3 Quality higher education
Our members’ families and students must have access to high quality and affordable continuing education.
Commitment must be given to increase government funding to higher education to at least 1% of GDP, consistent with the average public commitment of other OECD countries.
As well, there must be a commitment to stop fee deregulation and prevent the redirection of public funds to for-profit providers.
Commitment must also be given to provide appropriate levels of regulation and oversight of continuing education courses.
4 Quality education for students with disabilities
The Students with Disability (SWD) loading introduced under the current funding model was clearly understood to be an interim arrangement. Work has been underway for a number of years to both establish agreed definitions for the purpose of SWD funding and to ascertain the resources needed to meet the learning adjustment required.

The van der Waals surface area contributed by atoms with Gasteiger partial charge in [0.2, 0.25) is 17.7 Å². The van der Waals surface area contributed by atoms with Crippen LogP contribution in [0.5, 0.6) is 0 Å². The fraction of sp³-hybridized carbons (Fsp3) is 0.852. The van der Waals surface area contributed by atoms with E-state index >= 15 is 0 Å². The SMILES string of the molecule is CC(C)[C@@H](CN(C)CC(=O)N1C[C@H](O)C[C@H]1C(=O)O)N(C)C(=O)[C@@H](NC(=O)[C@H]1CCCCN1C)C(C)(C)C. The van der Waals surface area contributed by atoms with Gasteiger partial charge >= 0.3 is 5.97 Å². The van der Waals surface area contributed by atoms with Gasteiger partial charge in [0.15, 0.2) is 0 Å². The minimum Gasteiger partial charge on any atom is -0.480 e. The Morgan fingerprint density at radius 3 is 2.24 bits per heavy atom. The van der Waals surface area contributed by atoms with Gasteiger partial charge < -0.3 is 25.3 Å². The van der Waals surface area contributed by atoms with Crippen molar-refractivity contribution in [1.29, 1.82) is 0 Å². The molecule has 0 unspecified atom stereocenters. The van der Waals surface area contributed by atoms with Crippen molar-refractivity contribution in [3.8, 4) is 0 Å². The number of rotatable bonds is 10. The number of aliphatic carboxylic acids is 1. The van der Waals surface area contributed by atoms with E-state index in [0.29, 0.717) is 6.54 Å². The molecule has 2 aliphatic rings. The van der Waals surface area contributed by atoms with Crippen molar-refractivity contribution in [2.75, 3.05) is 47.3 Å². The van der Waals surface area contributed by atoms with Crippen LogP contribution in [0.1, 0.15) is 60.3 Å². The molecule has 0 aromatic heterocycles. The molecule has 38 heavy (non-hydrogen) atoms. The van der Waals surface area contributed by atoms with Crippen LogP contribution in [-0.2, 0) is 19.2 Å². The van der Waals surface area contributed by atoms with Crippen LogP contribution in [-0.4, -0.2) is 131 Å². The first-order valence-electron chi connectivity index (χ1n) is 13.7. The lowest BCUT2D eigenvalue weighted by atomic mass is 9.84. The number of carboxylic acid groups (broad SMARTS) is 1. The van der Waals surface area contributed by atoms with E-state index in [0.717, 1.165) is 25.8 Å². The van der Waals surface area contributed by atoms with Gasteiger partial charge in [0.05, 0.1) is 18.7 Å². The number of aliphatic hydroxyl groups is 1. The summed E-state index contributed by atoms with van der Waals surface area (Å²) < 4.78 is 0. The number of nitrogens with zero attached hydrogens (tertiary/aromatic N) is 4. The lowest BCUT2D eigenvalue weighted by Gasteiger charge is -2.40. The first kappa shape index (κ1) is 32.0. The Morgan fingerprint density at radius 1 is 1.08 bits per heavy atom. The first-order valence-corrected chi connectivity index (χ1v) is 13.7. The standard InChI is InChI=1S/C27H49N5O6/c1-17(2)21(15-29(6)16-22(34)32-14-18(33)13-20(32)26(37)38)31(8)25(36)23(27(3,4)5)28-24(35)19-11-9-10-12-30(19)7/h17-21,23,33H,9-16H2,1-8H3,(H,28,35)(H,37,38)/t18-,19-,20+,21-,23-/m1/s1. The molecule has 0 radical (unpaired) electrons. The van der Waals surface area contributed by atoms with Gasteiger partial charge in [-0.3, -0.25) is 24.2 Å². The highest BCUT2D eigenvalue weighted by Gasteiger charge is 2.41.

Commitment must be given to fully fund, through the loading, the actual cost of learning adjustments for all SWD as revealed from the current data collection activity.
5 Representing the profession
Recent Federal Government decisions to restructure the AITSL board and to further politicise the company have seen all education union representation removed from the organisation. Consequently, AITSL is not only unrepresentative but does not have the confidence of the teaching profession.
Commitment must be given to ensuring that both the IEU and AEU are represented on the board and on all relevant committees.
6 Guarantees for Federal Government Paid Parental Leave Scheme